It was Easter 2003, and something was wrong with Kimberly Taube. She hadn’t contacted her sister, who had been cooking a family dinner and was waiting for Taube to check in. Multiple phone calls to her home bounced to voicemail. Concerned, her sister drove to Taube’s apartment and let herself in with her spare key. Kimberly was dead in her bed.
Her death certificate said “cardiac dysrhythmia,” but her sister, Nikki Botwinik, thinks it was something else: epilepsy. Taube’s family believes that the 28-year-old, who had been diagnosed with epilepsy when she was 12, experienced sudden death in epilepsy, or SUDEP. An autopsy revealed that Taube hadn’t been taking her daily medication, which probably triggered a deadly seizure.
If Taube did die because of her disorder, she would be one of many, but therein lies a public health problem — officials aren’t sure how many. For example, data that the Centers for Disease Control and Prevention compiles from death certificates shows that epilepsy was responsible for 1,172 deaths in 2013. However, researchers estimate that at least 2,750 people died of SUDEP in 2013. Although estimates of SUDEP’s prevalence vary widely, at least 1 out of 1,000 people with epilepsy is likely to die suddenly as a result of their condition.
Americans who die from epilepsy do so either directly from seizures that cause the heart or lungs to stop or damage the brain, or indirectly through drownings and accidents caused by seizures. Studies have shown that epilepsy is often not listed as a cause of death on death certificates, and as a result it’s impossible for public health officials to quantify the problem and to offer guidance.
In a recent editorial in Neurology, the journal of the American Academy of Neurology, a group of experts sounded the alarm on what they call a greatly underestimated problem. “Despite clear evidence of an important public health problem,” they write, “efforts to assess and prevent epilepsy-related deaths remain inadequate.”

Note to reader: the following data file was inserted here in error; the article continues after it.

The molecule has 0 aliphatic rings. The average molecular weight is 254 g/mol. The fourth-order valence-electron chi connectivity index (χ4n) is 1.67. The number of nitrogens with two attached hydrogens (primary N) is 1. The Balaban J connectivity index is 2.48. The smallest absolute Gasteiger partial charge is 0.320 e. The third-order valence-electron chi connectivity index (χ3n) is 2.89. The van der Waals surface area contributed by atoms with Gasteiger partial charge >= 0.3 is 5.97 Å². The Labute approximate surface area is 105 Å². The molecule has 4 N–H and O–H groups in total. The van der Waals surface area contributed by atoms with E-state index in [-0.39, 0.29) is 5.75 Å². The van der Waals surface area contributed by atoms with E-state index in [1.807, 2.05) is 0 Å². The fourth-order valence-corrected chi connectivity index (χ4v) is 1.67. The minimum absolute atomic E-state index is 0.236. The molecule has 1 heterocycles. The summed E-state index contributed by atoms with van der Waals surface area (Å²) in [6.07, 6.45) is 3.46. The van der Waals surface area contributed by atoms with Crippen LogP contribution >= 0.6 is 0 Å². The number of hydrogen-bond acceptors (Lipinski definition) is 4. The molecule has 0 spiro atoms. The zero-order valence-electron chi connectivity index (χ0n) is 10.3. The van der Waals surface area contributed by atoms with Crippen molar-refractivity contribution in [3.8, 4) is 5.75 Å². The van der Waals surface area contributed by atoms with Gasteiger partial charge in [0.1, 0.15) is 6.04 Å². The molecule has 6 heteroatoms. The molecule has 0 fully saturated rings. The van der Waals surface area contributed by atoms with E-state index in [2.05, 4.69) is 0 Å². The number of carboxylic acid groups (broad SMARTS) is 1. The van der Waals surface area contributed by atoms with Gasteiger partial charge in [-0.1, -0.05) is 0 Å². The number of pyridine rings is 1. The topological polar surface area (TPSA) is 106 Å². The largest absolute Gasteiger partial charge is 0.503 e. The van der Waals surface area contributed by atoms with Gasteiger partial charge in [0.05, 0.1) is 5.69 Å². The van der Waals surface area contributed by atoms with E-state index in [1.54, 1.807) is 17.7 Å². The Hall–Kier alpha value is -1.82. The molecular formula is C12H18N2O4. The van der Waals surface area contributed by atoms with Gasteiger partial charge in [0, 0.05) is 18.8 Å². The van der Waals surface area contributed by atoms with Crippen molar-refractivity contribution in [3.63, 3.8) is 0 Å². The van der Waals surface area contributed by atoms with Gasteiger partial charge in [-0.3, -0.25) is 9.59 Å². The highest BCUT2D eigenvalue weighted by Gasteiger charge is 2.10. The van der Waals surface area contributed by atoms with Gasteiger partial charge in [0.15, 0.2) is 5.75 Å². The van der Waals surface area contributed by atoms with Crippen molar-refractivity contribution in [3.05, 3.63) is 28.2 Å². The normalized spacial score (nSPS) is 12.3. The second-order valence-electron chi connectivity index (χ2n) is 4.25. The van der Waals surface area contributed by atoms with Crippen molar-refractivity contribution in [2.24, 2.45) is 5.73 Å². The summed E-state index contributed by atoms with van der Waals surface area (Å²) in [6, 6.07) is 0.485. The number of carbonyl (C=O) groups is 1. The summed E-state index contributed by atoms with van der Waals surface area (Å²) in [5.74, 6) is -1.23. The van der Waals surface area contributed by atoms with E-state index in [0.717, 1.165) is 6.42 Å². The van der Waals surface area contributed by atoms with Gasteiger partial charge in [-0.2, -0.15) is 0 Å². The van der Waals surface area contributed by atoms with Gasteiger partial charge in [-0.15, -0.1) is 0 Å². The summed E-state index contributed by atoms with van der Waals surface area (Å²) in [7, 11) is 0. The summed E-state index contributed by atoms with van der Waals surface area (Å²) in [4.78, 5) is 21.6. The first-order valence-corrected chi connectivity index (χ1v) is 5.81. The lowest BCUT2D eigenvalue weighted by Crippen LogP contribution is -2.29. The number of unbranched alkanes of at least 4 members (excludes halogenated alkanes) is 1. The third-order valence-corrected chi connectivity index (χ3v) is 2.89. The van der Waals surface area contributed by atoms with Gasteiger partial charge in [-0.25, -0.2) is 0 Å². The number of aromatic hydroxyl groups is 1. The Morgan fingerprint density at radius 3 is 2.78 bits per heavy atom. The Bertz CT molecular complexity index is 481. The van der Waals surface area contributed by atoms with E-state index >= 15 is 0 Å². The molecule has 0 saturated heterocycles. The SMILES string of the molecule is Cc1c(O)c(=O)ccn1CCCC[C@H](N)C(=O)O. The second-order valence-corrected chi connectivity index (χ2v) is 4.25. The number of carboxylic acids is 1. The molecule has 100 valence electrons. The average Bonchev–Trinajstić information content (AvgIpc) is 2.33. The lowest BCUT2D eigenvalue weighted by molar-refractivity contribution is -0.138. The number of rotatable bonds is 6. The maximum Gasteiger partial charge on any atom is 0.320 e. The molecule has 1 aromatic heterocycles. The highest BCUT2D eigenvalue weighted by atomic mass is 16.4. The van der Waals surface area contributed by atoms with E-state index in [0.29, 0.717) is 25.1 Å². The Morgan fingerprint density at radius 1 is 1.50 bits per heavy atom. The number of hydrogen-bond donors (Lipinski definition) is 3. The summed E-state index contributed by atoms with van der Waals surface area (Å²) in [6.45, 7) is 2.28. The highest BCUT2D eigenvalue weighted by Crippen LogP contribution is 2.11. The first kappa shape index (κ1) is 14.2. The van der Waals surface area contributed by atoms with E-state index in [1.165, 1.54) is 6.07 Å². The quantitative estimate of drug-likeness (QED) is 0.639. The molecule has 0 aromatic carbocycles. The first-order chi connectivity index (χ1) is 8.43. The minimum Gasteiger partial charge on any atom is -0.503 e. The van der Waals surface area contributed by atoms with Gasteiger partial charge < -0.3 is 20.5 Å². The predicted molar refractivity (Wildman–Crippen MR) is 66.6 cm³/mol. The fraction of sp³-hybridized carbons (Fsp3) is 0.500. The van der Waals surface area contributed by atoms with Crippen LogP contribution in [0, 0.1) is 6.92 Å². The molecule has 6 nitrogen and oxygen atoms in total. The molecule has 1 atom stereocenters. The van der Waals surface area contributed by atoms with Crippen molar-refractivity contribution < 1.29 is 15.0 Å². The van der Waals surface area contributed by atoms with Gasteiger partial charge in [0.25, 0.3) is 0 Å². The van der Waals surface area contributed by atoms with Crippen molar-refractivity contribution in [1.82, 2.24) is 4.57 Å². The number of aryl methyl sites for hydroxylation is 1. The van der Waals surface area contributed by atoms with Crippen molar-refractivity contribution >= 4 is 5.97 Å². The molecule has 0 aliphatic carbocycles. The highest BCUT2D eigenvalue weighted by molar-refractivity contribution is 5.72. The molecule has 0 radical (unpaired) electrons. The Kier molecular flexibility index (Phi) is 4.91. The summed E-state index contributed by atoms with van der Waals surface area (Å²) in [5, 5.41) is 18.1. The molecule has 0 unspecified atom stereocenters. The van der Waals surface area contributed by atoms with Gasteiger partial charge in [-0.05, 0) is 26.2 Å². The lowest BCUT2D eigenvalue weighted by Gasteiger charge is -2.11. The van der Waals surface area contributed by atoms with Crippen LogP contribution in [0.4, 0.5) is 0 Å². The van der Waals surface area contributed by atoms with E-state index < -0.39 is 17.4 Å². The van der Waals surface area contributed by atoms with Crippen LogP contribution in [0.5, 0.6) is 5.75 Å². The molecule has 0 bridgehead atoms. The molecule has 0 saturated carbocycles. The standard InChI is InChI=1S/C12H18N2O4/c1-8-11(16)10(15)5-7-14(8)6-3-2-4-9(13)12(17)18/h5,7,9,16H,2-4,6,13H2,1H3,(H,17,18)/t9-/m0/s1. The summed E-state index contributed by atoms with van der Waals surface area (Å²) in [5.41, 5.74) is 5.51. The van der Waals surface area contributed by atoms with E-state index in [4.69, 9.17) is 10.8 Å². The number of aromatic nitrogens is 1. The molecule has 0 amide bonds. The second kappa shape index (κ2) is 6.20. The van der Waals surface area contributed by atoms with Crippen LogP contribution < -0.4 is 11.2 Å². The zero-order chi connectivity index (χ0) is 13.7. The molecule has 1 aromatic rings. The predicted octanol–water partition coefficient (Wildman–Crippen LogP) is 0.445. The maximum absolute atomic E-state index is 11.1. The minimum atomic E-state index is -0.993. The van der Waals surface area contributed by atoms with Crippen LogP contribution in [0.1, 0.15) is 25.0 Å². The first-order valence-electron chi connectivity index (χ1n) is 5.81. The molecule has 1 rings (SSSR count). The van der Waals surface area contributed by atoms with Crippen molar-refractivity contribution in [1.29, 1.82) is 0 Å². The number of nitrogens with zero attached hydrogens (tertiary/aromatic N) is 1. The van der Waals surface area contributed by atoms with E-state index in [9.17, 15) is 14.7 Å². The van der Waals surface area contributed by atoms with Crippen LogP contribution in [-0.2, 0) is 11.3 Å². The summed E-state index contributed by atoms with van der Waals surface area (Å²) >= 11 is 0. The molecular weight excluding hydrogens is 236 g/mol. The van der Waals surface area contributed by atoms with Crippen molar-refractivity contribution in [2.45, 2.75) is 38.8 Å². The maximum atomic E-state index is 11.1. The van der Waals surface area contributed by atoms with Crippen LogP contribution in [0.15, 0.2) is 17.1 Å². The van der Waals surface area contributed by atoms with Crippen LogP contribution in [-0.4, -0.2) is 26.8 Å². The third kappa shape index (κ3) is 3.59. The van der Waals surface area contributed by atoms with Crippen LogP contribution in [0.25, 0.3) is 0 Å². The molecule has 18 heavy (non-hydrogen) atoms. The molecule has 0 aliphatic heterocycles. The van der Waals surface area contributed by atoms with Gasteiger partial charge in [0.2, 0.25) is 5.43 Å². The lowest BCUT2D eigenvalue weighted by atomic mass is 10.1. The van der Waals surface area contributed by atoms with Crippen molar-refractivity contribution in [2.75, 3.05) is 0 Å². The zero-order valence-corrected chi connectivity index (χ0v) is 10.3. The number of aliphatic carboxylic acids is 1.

Epilepsy is a neurological disorder characterized by recurrent seizures. It affects an estimated 2.2 million people in the United States, with about 150,000 new diagnoses each year. It can be inherited or caused by a traumatic brain injury, but its cause is unknown in 60 percent of cases. Epilepsy can be treated with anti-seizure medication, but there is no cure.
Neurologist Orrin Devinsky, lead author of the opinion piece in Neurology, said that because there has been “no attempt to systematically classify, count and surveil” epilepsy deaths, it is hard to know what circumstances may make someone particularly vulnerable. As a result, many patients and doctors rely on anecdotal evidence or ideas that may not be accurate.
“When I was a resident, nobody told me that the vast majority of epilepsy deaths come from seizures,” he says. “Nobody told me about the dangers.” Until recently, doctors often got outdated information about how seizures affect the brain. Neurologists denied that seizures cause deaths and, as a result, patients have stayed uninformed. “It’s a triple tragedy: The patients don’t know, the friends don’t know, the family doesn’t know.”
Along with colleagues, Devinsky is pushing for a publicly funded campaign to educate both doctors and patients about SUDEP and the dangers of seizures. If more people knew that skipping medication, drinking too much alcohol or getting too little sleep could trigger a deadly seizure, he says, they might change their behavior.
“It’s really very simple,” he says. He points to public health campaigns such as the one that cut the sudden infant death syndrome mortality rate from nearly three in 2,000 live births to one in 2,000 by telling parents to place their infants on their backs in their cribs. When states were mandated to track deaths by SIDS, he notes, public awareness — and research budgets — grew.
But education may not be enough. For people with epilepsy, medication can be a costly, inconvenient burden with cognitive and other side effects that some people find difficult. In a 2007 study, 29 percent of patients reported that they were not adhering to their treatment regimen.
Kimberly Taube was such a patient: Her sister remembers that Taube had trouble remembering to take her medication on time. After her death, Botwinik began working to raise awareness of the risks epileptics face. She has raised more than $1,000 from family and friends for Citizens United for Research in Epilepsy, whose mission is to find a cure.
Botwinik also works with children to reduce the stigma about the disorder. Her 13-year-old daughter made epilepsy awareness the focus of a Girl Scouts project, writing a book about what children should do if they see another child having a seizure. She distributed it to teachers in her Orlando school district.
“Kimberly was the strongest of all of us,” Botwinik says as she recalls her sister facing the challenges of her epilepsy, such as losing her driver’s license because of frequent seizures and being unable to care for her infant niece.
“She just handled it,” says Botwinik, who remembers her sister’s humor and resilience. “She did what she needed to do. But she died young.”
Correction: In an earlier version of this story, neurologist Orrin Devinsky’s name was spelled incorrectly. This version has been updated.
Blakemore regularly writes for The Post on health and science issues.